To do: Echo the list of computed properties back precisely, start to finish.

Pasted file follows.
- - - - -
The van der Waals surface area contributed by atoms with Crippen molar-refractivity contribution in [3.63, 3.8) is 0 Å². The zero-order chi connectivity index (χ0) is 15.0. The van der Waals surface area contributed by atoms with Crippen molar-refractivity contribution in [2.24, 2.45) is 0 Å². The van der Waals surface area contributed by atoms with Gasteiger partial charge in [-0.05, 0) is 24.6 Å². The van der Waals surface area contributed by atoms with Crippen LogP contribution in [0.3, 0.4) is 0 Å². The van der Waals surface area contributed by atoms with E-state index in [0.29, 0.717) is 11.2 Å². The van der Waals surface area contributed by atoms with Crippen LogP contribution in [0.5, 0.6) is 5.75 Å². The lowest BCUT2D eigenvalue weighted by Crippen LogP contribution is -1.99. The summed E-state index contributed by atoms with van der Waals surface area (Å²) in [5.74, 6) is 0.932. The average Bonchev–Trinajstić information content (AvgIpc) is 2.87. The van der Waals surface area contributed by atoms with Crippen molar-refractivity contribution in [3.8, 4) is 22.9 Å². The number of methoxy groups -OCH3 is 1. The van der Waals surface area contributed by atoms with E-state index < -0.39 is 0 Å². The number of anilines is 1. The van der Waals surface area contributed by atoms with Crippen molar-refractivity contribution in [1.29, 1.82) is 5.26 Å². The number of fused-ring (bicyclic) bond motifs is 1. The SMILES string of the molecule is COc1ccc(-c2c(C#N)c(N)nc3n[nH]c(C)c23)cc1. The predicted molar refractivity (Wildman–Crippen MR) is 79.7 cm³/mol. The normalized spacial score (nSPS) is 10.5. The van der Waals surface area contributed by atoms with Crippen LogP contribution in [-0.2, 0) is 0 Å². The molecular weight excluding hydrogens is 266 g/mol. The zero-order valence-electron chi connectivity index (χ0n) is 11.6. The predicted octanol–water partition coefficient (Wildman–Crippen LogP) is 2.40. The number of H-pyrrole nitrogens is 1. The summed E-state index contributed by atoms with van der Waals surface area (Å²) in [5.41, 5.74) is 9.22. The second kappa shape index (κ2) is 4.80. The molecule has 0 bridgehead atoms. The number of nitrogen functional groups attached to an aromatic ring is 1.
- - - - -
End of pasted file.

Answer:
The van der Waals surface area contributed by atoms with Crippen molar-refractivity contribution in [3.63, 3.8) is 0 Å². The zero-order chi connectivity index (χ0) is 15.0. The van der Waals surface area contributed by atoms with Crippen molar-refractivity contribution in [2.24, 2.45) is 0 Å². The van der Waals surface area contributed by atoms with Gasteiger partial charge in [-0.05, 0) is 24.6 Å². The van der Waals surface area contributed by atoms with Crippen LogP contribution in [0.3, 0.4) is 0 Å². The van der Waals surface area contributed by atoms with E-state index in [0.29, 0.717) is 11.2 Å². The van der Waals surface area contributed by atoms with Crippen LogP contribution in [0.5, 0.6) is 5.75 Å². The lowest BCUT2D eigenvalue weighted by Crippen LogP contribution is -1.99. The summed E-state index contributed by atoms with van der Waals surface area (Å²) in [5.74, 6) is 0.932. The average Bonchev–Trinajstić information content (AvgIpc) is 2.87. The van der Waals surface area contributed by atoms with Crippen molar-refractivity contribution in [3.8, 4) is 22.9 Å². The number of methoxy groups -OCH3 is 1. The van der Waals surface area contributed by atoms with E-state index < -0.39 is 0 Å². The number of anilines is 1. The van der Waals surface area contributed by atoms with Crippen molar-refractivity contribution in [1.29, 1.82) is 5.26 Å². The number of fused-ring (bicyclic) bond motifs is 1. The SMILES string of the molecule is COc1ccc(-c2c(C#N)c(N)nc3n[nH]c(C)c23)cc1. The predicted molar refractivity (Wildman–Crippen MR) is 79.7 cm³/mol. The normalized spacial score (nSPS) is 10.5. The van der Waals surface area contributed by atoms with Crippen LogP contribution in [-0.2, 0) is 0 Å². The molecular weight excluding hydrogens is 266 g/mol. The zero-order valence-electron chi connectivity index (χ0n) is 11.6. The predicted octanol–water partition coefficient (Wildman–Crippen LogP) is 2.40. The number of H-pyrrole nitrogens is 1. The summed E-state index contributed by atoms with van der Waals surface area (Å²) in [5.41, 5.74) is 9.22. The second kappa shape index (κ2) is 4.80. The molecule has 0 bridgehead atoms. The number of nitrogen functional groups attached to an aromatic ring is 1.